Trader Joe’s has renewed it’s fruit bar producing efforts of late. We just took a look at their new line of thick and hearty two ingredient only fruit bars. Not content to rest with a mere 14 varieties of fruit bars across three separate labels, TJ’s has released yet another one – this one simply called “Fruit Bar with Flax and Chia Seeds.” The hardest part about covering these bars are their homogeneous names, a trend that TJ’s has decided to double down on by not even telling you what kind of fruit this bar has in it. Fruit, it suggests to you coyly, with seeds! Okay TJ, that weird enough to get my attention.

The reason, it turns out, that Trader Joe’s leaves the fruit name off this one is that, for once, it’s a blend of the whole orchard. Apple puree is the primarily ingredient, followed by a mixture of pear, elderberry and strawberry touched with lemon juice.

I went in to the bar with low expectations – after reviewing every fruit bar TJ has to offer, I was pretty sure they wouldn’t have any more surprises for me. I was wrong. This bar easily bests all of the Apple & Whatever bars I reviewed last month. That maybe shouldn’t be such a surprise really – when you limit yourself to just 2 ingredients, you’re also limiting our flavor palette. Trader Joe’s Fruit Bar with Flax and Chia seeds has a much deeper, more nuanced taste, injecting each chewy, tacky bite with a density of flavor, one fruit mingling harmoniously with the next in a way that teases the tongue to probe each bite. The lemon juice, in particular, has an appreciated presence, giving the bar a zesty bite that sets it aside from its starchier, blander siblings.

In and of itself, Joe has a winner here. However, they don’t stop there, mixing in a pinch of flax and chia seeds to boost the nutritional profile. Both flax and chia seeds have been very much in the public eye of late for their “super nutrient” qualities. While their purported qualities owe as much to marketers as they do to science, these seeds are undeniable potent sources of nutrients and fats. Each bar brings a full 1000 milligrams of Omega-3 Fatty Acids, advertised right there on the front of the wrapper. That’s a fun perk if you’re trying to get more into your diet, and an interesting concession to texture for the rest of us.

As already mentioned, the bars is gooey and tacky in that “stick to the wrapper” kind of way. The added seeds give the bar a touch of crunch to each chewy bite that lends them a touch of welcome body.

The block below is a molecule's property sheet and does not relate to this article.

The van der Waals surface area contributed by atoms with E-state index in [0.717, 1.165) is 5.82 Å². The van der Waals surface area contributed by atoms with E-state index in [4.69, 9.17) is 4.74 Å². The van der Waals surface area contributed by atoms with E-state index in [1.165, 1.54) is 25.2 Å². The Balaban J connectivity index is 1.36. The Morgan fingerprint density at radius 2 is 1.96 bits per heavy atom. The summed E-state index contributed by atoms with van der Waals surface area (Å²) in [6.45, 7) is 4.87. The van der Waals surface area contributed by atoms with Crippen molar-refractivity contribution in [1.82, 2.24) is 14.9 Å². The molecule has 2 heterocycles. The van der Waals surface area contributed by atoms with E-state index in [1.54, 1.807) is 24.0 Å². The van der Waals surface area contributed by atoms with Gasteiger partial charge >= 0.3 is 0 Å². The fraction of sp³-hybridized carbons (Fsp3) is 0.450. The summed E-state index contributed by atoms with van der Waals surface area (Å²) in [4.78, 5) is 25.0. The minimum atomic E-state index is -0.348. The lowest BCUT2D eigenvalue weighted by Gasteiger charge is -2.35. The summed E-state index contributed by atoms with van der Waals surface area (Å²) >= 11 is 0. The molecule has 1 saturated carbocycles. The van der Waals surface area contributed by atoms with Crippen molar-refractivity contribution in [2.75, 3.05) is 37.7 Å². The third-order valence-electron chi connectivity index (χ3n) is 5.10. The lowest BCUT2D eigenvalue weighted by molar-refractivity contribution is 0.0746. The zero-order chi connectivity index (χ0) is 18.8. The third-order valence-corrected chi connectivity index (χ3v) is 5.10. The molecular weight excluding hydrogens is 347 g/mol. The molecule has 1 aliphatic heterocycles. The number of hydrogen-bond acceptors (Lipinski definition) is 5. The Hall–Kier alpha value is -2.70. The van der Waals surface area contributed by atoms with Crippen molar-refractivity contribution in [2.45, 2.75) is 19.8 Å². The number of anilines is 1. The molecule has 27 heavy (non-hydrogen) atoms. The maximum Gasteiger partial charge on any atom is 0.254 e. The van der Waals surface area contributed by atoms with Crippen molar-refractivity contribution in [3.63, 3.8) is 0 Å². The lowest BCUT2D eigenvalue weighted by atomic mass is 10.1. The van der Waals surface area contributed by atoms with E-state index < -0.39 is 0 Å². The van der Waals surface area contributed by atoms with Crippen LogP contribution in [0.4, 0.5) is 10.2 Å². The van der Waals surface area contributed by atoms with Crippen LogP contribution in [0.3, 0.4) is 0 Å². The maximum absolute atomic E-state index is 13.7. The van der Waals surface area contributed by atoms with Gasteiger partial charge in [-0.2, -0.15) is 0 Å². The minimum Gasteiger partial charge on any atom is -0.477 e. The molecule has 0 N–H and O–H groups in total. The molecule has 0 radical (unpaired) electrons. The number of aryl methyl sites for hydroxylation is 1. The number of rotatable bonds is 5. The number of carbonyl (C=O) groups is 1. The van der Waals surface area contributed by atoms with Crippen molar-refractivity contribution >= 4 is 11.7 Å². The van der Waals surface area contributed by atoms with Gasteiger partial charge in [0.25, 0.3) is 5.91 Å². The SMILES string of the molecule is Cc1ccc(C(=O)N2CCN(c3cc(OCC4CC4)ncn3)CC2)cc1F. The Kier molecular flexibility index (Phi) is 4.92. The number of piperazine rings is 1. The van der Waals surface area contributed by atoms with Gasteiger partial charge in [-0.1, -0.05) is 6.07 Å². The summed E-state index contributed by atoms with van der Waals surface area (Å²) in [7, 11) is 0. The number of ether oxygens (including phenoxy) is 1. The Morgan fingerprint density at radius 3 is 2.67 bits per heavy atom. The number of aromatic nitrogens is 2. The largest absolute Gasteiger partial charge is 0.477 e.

The result is a surprisingly tasty, fruity, and munchable fruit bar. If you’re looking for single ingredient fruit bars (or fruit leather), you’ve got plenty of choices out there. However, if you’re just looking for a good fruit bar to snack on, this is the best TJ currently has to offer.


 

The Breakdown

Would I Recommend It: Sure, if you like fruit bars, or need natural alternatives Fruit Roll Ups.

Would I Buy It Again: I’m not a big fruit bar guy, but if I was this is the one I’d go for.

Final Synopsis: Trader Joe’s tastiest fruit bar.

Trader Joe's Fruit Bar with Chia Seeds and Flax Seeds - Nutrition Facts

Trader Joe’s Fruit Bar with Chia Seeds and Flax Seeds – Nutrition Facts


Trader Joe’s Dark Chocolate Edamame

Trader Joe's Dark Chocolate Edamame 1

You’re calling this dark chocolate? C’mon now, be honest.

People are willing to put dark chocolate on just about anything. While I applaud the adventerous spirit, the problem is that dark chocolate is not so universal as people hope. Just because the word “chocolate” is in there doesn’t mean it’s a confection. The strong, bitter, almost astringent taste, of a high purity dark chocolate is an acquired taste and should be introduced into a dish only with forethought. Thus it was with trepidation that I picked up Trader Joe’s Dark Chocolate Covered Edamame.

I like dark chocolate, or at least I want to like dark chocolate. I certainly like it enough on its own. The trouble is, it’s hard to find it done right. One place I seem to continually encounter it is on roasted coffee beans, which has always truck me as very strange. Obviously coffee is a good thing. Coffee keeps America running. I, for one, recently fell in love with Trader Joe’s Cold Brewed Coffee Concentrate. However coffee beans are not coffee. They are the cast off husk that we extract that essential nectar from – the thing that gets in the way between us and the coffee. Why then does it seems to anyone likea  good idea to cover the whole beans and eat them? It’s not like we eat them in any other way – nobody is throwing a handful of roasted coffee beans on their salad, or mixing them into their pasta. We grind them up and make coffee out of them or, in extreme cases, add it to steak rubs. We don’t just munch them down whole.

I bring this up because Trader Joe’s Dark Chocolate Edamame are essentially an improved form of the chocolate covered coffee bean. There’s a shell of dark chocolate around a crunchy, munchable core of dry roasted edamame.  What’s surprising to me is that really these things are pretty good.

“Now wait a minute”, you’re probably thinking.”Aren’t edamame just soybeans?” Yes, that’s true – but don’t let the rather long history of soybean bashing turn you against me right from the start. It’s true that soy beans are mostly used to make salty and savory dishes – for example, as soy sauce, miso soup, and tofu. However, anyone who’s ever had a bowl of salted, fresh soybeans at a bar or as finger food, served still in the their little green pods,  knows that they also have a very mild taste with an addicting crunchiness.

The truth is, you’ll barely taste the edamame beans in Trader Joe’s Dark Chocolate Edamame at all. They could have just as well called these Trader Joe’s Dark Chocolate Crunchers. The flavor of the heavy, dark chocolate coating is so strong that you don’t get any taste from the dry roasted soybeans at all. All you get is texture – the crunchy body and satisfying grist of the light, sere bean. The added benefit is that this snack actually has a pretty good protein content. A 1/4 cup serving contains 7 grams of protein – 49 grams in the whole container.

The other thing that Trader Joe’s did right with their dark chocolate edamame is not actually using dark chocolaTrader Joe's Dark Chocolate Edamame 2te at all. Seriously. A